The Problems with Florida’s School Grade Formula Cannot Be Fixed
By Greg Sampson
Perhaps the most pressing issue generating consensus among the attendees at the Clearwater Education Summit is the school grade formula. The consensus: something needs to happen to restore the fairness, accuracy, and credibility of Florida’s School Accountability scheme.
Thus the vision statement from the Department of Education: School grades must be fair, simple, clear, understandable and transparent, based upon student learning outcomes and objective measures. The school grading system should be statistically valid, trustworthy and sustainable. It must accurately reflect school performance and motivate achievement.
They don’t get it. The Department of Education and the State Board of Education have monkeyed around with changing standards, performance levels (known as “cut scores”), and emergency rules that they have lost credibility with educational professionals, parents, and the general public alike.
Even NASCAR, which changes the rules every time they don’t like the results, applies the changes moving forward—to the next race. Florida’s Department of Education, however, along with the State Board of Education, thinks it appropriate to retroactively apply rule changes—grading formula changes—whenever they don’t like the results the formula produces.
When I read the statements on FLDOE’s website, I come across references that vaguely refer to provisions that will reset performance levels upward, thus lowering assigned school grades, if too many schools in a given year make an A or B under the formula.
To state it clearly, they change the rules until they get the results they want.
Do you wonder why teachers feel they are merely grist for the mill?
The school grading formula is constantly tinkered with to produce two statements of propaganda for the media: one, that Florida’s schools excel because of the politicians and bureaucrats forcing these awful schools to improve (that’s right, they take the credit for the achievement of people who actually work in the schools); two, they have to continue to punish the people who work in the schools because they are the reason schools are failing.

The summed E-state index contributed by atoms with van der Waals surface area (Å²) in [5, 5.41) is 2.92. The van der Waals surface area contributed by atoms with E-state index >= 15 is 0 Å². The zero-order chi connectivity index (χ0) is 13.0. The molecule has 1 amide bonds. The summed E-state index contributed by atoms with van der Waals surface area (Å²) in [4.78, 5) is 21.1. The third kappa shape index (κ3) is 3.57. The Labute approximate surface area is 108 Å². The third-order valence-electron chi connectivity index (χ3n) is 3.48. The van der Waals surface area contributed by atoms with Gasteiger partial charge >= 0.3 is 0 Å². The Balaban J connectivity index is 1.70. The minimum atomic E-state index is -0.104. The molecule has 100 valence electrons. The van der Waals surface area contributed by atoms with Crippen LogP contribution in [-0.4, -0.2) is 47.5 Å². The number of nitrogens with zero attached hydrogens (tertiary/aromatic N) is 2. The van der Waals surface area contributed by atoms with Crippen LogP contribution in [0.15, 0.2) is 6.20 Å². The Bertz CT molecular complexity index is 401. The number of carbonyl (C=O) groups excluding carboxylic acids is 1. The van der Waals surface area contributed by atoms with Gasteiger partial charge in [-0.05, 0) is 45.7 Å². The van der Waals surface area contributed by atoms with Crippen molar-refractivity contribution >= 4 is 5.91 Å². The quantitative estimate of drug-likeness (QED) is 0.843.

Wait a minute—the schools are outstanding and awful at the same time?
Does anyone still believe these people?
There is the problem. The Clearwater summit assumes that the Department of Education and the State Board can be trusted on this. We have learned they cannot be trusted, even though we do not have a scandal where the grading formula was changed to accommodate a political donor.
Imagine how that would work in the classroom. Teacher Jane Doe changes her grading formula so that Johnny, the star quarterback, no longer has the F he deserves but now passes with a C. When called into the principal’s office, Ms. Doe justifies her grading change because it helped 20 other students also.
Tony Bennett resigned, to the expressed chagrin of our politicians in the State. The logical conclusion is that they own the problem themselves.
Do you still trust them to be able to objectively grade Florida’s schools?
Until the State of Florida outsources its accountability program, which we know as school grades, to an independent organization outside the influence and control of the politicians and bureaucrats, you cannot believe in any school grades they assign.
(Greg Sampson is a DCPS teacher on special assignment as the instructional math coach for his school, which is located on the Westside.)